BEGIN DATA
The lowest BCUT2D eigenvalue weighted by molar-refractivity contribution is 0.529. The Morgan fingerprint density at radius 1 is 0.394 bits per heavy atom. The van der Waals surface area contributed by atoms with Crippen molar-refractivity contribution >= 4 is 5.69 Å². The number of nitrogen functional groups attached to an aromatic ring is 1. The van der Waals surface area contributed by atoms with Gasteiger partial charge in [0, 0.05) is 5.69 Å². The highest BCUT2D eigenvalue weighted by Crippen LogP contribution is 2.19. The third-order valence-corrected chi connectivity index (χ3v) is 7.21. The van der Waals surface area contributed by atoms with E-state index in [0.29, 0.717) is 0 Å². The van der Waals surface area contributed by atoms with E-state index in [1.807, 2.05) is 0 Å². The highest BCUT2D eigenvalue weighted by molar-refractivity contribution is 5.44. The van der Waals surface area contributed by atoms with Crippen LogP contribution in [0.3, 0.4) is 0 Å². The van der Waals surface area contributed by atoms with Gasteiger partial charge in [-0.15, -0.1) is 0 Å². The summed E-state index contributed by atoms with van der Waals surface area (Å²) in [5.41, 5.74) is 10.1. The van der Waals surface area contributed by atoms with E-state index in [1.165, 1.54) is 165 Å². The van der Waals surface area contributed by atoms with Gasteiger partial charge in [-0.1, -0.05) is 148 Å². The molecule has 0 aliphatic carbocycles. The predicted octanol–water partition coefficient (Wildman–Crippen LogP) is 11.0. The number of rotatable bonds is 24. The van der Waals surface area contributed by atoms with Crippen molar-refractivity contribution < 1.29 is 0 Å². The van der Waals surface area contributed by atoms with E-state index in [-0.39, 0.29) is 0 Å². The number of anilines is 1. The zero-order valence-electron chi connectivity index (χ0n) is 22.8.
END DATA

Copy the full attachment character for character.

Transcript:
The lowest BCUT2D eigenvalue weighted by molar-refractivity contribution is 0.529. The Morgan fingerprint density at radius 1 is 0.394 bits per heavy atom. The van der Waals surface area contributed by atoms with Crippen molar-refractivity contribution >= 4 is 5.69 Å². The number of nitrogen functional groups attached to an aromatic ring is 1. The van der Waals surface area contributed by atoms with Gasteiger partial charge in [0, 0.05) is 5.69 Å². The highest BCUT2D eigenvalue weighted by Crippen LogP contribution is 2.19. The third-order valence-corrected chi connectivity index (χ3v) is 7.21. The van der Waals surface area contributed by atoms with E-state index in [0.29, 0.717) is 0 Å². The van der Waals surface area contributed by atoms with E-state index in [1.807, 2.05) is 0 Å². The highest BCUT2D eigenvalue weighted by molar-refractivity contribution is 5.44. The van der Waals surface area contributed by atoms with Crippen LogP contribution in [0.3, 0.4) is 0 Å². The van der Waals surface area contributed by atoms with Gasteiger partial charge in [-0.15, -0.1) is 0 Å². The summed E-state index contributed by atoms with van der Waals surface area (Å²) in [5.41, 5.74) is 10.1. The van der Waals surface area contributed by atoms with E-state index in [1.165, 1.54) is 165 Å². The van der Waals surface area contributed by atoms with Gasteiger partial charge in [-0.1, -0.05) is 148 Å². The molecule has 0 aliphatic carbocycles. The predicted octanol–water partition coefficient (Wildman–Crippen LogP) is 11.0. The number of rotatable bonds is 24. The van der Waals surface area contributed by atoms with Crippen molar-refractivity contribution < 1.29 is 0 Å². The van der Waals surface area contributed by atoms with E-state index in [-0.39, 0.29) is 0 Å². The number of anilines is 1. The zero-order valence-electron chi connectivity index (χ0n) is 22.8.